Conclusions of the First OECD Global Forum on VAT

November 19, 2012
2 mins read

12/11/2012 – First OECD Global Forum on VAT confirms the need for an international standard on the VAT-treatment of international trade

Countries around the world need to agree urgently on a global framework for the application of Value Added Taxes (VAT; also called Goods and Services Taxes, GST) to international trade, particularly in services and intangibles. The OECD is currently developing International VAT/GST Guidelines to address issues of double taxation and unintended double non-taxation, and this work provides a unique basis for the creation of the future international standard for applying VAT to cross-border trade. This was a key conclusion of the more than ninety delegations that participated in the inaugural meeting of the OECD Global Forum on VAT, in Paris on 7-8 November, with representatives of over eighty countries and International Organisations from all around the world. This conclusion was strongly supported by representatives of the business community and leading academics, who also participated in a part of the meeting.

VAT is a major source of revenue for governments around the world and its importance continues to increase. Over 150 countries operate a VAT today, twice as many as in 1992, and this number continues to grow. VAT now raises some 20% of the world’s tax revenues. As countries around the world are facing similar questions on the design and operation of VAT, the OECD has launched its Global Forum on VAT as a platform for policy dialogue and consensus building around best practice principles, particularly in the context of international trade.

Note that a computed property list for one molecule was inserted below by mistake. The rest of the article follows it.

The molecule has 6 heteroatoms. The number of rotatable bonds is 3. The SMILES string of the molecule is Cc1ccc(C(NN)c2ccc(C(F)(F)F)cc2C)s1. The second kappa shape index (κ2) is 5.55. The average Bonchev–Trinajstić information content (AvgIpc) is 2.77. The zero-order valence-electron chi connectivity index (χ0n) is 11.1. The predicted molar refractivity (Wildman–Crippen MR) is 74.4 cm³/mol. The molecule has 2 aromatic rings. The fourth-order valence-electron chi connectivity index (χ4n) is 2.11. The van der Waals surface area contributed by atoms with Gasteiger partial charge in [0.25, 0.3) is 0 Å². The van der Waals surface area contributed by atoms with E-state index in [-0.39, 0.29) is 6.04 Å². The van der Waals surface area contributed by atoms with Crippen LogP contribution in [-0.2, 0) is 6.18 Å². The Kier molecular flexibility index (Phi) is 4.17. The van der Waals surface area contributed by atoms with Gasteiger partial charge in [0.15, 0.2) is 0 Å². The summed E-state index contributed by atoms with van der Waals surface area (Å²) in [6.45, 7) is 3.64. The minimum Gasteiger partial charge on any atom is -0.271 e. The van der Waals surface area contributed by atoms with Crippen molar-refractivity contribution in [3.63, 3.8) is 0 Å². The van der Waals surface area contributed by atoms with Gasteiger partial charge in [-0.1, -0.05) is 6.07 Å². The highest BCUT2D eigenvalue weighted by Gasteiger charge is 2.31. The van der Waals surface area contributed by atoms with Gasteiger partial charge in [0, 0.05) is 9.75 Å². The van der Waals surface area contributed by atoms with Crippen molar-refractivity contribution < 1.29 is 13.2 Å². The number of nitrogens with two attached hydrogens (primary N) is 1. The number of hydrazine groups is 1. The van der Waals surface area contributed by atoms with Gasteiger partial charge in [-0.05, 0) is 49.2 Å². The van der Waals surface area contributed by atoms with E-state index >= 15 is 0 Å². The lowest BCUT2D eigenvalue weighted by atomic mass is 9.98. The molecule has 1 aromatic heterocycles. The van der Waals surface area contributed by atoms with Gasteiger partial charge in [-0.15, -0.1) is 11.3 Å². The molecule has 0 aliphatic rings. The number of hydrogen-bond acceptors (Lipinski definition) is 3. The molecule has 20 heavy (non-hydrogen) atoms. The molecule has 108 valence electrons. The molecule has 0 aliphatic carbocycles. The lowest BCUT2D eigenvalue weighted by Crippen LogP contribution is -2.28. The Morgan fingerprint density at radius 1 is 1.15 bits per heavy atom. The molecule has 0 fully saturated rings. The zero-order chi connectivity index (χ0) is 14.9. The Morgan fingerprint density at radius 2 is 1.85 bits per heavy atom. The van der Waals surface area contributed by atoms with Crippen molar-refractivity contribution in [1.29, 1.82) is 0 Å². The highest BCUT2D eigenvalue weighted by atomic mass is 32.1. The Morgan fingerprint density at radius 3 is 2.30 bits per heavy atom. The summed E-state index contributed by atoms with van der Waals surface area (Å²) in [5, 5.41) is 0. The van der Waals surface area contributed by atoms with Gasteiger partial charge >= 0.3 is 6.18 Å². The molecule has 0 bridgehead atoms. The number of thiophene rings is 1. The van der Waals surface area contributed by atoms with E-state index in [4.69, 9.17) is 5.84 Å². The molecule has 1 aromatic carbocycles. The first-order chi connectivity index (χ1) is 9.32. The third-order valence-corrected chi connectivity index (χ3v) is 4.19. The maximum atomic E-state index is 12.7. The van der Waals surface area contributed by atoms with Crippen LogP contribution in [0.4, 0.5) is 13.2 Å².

The Global Forum looked at a range of design issues, notably considering how rising household income inequality may affect VAT policy and discussing options for improving VAT compliance. Country experts also exchanged views on countermeasures to reduce VAT losses due to fraud and, in this context, expressed a strong need for enhanced administrative co-operation, including through the exchange of information, building on OECD work in this area.

The key focus of the debate at the Global Forum was on the issue of double taxation and double non-taxation that results from the uncoordinated interaction of national VATs at international level.  In contrast with the taxation of income (where there is the OECD Model Convention) there is no internationally agreed framework for the application of VAT to cross-border trade. This is especially problematic in the context of the strong growth in services and intangibles. Services cannot be subject to border controls in the same way as goods, so administrative procedures for ensuring that the right amount of tax is paid in the right place are more complex. From a government’s viewpoint there is a risk of under-taxation and loss of revenue, or distorting trade through double taxation. From a business viewpoint, there are large revenue risks and high compliance costs.

The Global Forum concluded that there is a strong need for internationally agreed principles and guidelines that contribute towards ensuring that VATs interact consistently so that they facilitate rather than distort international trade and considered that the work on the International VAT/GST Guidelines provides the ideal basis for the development of such global standards. Against this background, participants strongly agreed that the Global Forum’s key objective should be to build the widest possible international consensus on the International VAT/GST Guidelines, as the future international standard for applying VAT to cross-border trade with a view to minimising risks of double taxation and unintended non-taxation.

Work on the VAT/GST Guidelines will now continue under an ambitious work programme to complete these Guidelines by 2014, in co-operation with Global Forum participants. A comprehensive set of Guidelines will be presented for endorsement by the Global Forum on VAT at its next meeting early 2014.


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